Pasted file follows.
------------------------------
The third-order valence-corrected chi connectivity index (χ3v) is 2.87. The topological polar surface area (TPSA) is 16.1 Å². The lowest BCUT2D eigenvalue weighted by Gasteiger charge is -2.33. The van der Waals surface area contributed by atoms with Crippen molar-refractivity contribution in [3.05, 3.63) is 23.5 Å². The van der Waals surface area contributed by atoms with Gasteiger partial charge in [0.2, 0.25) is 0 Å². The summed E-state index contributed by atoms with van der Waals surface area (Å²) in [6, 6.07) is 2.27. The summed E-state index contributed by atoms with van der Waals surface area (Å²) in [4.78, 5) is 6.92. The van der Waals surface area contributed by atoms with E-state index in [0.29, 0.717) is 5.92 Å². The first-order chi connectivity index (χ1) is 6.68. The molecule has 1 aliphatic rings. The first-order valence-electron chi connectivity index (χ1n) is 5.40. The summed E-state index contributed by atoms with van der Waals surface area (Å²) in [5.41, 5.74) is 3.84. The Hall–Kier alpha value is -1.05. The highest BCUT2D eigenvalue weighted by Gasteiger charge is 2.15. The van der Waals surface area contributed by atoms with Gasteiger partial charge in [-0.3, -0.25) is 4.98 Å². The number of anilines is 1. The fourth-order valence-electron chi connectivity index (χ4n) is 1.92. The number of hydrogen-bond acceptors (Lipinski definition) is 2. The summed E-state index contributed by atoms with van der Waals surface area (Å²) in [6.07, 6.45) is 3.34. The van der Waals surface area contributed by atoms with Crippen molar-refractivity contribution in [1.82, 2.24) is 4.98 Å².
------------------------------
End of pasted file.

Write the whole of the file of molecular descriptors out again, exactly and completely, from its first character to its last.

The third-order valence-corrected chi connectivity index (χ3v) is 2.87. The topological polar surface area (TPSA) is 16.1 Å². The lowest BCUT2D eigenvalue weighted by Gasteiger charge is -2.33. The van der Waals surface area contributed by atoms with Crippen molar-refractivity contribution in [3.05, 3.63) is 23.5 Å². The van der Waals surface area contributed by atoms with Gasteiger partial charge in [0.2, 0.25) is 0 Å². The summed E-state index contributed by atoms with van der Waals surface area (Å²) in [6, 6.07) is 2.27. The summed E-state index contributed by atoms with van der Waals surface area (Å²) in [4.78, 5) is 6.92. The van der Waals surface area contributed by atoms with E-state index in [0.29, 0.717) is 5.92 Å². The first-order chi connectivity index (χ1) is 6.68. The molecule has 1 aliphatic rings. The first-order valence-electron chi connectivity index (χ1n) is 5.40. The summed E-state index contributed by atoms with van der Waals surface area (Å²) in [5.41, 5.74) is 3.84. The Hall–Kier alpha value is -1.05. The highest BCUT2D eigenvalue weighted by Gasteiger charge is 2.15. The van der Waals surface area contributed by atoms with Gasteiger partial charge in [-0.3, -0.25) is 4.98 Å². The number of anilines is 1. The fourth-order valence-electron chi connectivity index (χ4n) is 1.92. The number of hydrogen-bond acceptors (Lipinski definition) is 2. The summed E-state index contributed by atoms with van der Waals surface area (Å²) in [6.07, 6.45) is 3.34. The van der Waals surface area contributed by atoms with Crippen molar-refractivity contribution in [1.82, 2.24) is 4.98 Å².